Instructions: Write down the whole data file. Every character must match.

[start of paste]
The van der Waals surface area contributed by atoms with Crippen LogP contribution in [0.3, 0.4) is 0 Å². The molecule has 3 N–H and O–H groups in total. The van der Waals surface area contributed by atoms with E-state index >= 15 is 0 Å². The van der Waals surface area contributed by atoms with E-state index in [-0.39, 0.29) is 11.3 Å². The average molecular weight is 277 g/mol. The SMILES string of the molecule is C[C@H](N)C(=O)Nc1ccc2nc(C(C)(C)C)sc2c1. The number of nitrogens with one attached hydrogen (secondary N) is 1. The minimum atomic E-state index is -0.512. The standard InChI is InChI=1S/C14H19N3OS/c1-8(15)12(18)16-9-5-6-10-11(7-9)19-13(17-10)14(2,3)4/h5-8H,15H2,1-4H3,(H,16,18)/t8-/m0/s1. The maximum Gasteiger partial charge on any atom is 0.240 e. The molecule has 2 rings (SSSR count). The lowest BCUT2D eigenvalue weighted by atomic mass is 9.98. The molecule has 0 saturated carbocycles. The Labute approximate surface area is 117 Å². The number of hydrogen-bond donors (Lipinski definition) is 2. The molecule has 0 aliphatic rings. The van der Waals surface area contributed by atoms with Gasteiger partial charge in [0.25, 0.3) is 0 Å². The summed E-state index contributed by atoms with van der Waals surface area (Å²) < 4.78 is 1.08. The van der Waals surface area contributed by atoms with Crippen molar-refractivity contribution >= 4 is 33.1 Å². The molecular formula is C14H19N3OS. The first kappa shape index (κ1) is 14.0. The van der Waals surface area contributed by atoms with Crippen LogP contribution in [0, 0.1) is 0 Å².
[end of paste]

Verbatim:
The van der Waals surface area contributed by atoms with Crippen LogP contribution in [0.3, 0.4) is 0 Å². The molecule has 3 N–H and O–H groups in total. The van der Waals surface area contributed by atoms with E-state index >= 15 is 0 Å². The van der Waals surface area contributed by atoms with E-state index in [-0.39, 0.29) is 11.3 Å². The average molecular weight is 277 g/mol. The SMILES string of the molecule is C[C@H](N)C(=O)Nc1ccc2nc(C(C)(C)C)sc2c1. The number of nitrogens with one attached hydrogen (secondary N) is 1. The minimum atomic E-state index is -0.512. The standard InChI is InChI=1S/C14H19N3OS/c1-8(15)12(18)16-9-5-6-10-11(7-9)19-13(17-10)14(2,3)4/h5-8H,15H2,1-4H3,(H,16,18)/t8-/m0/s1. The maximum Gasteiger partial charge on any atom is 0.240 e. The molecule has 2 rings (SSSR count). The lowest BCUT2D eigenvalue weighted by atomic mass is 9.98. The molecule has 0 saturated carbocycles. The Labute approximate surface area is 117 Å². The number of hydrogen-bond donors (Lipinski definition) is 2. The molecule has 0 aliphatic rings. The van der Waals surface area contributed by atoms with Gasteiger partial charge in [0.25, 0.3) is 0 Å². The summed E-state index contributed by atoms with van der Waals surface area (Å²) < 4.78 is 1.08. The van der Waals surface area contributed by atoms with Crippen molar-refractivity contribution >= 4 is 33.1 Å². The molecular formula is C14H19N3OS. The first kappa shape index (κ1) is 14.0. The van der Waals surface area contributed by atoms with Crippen LogP contribution in [0, 0.1) is 0 Å².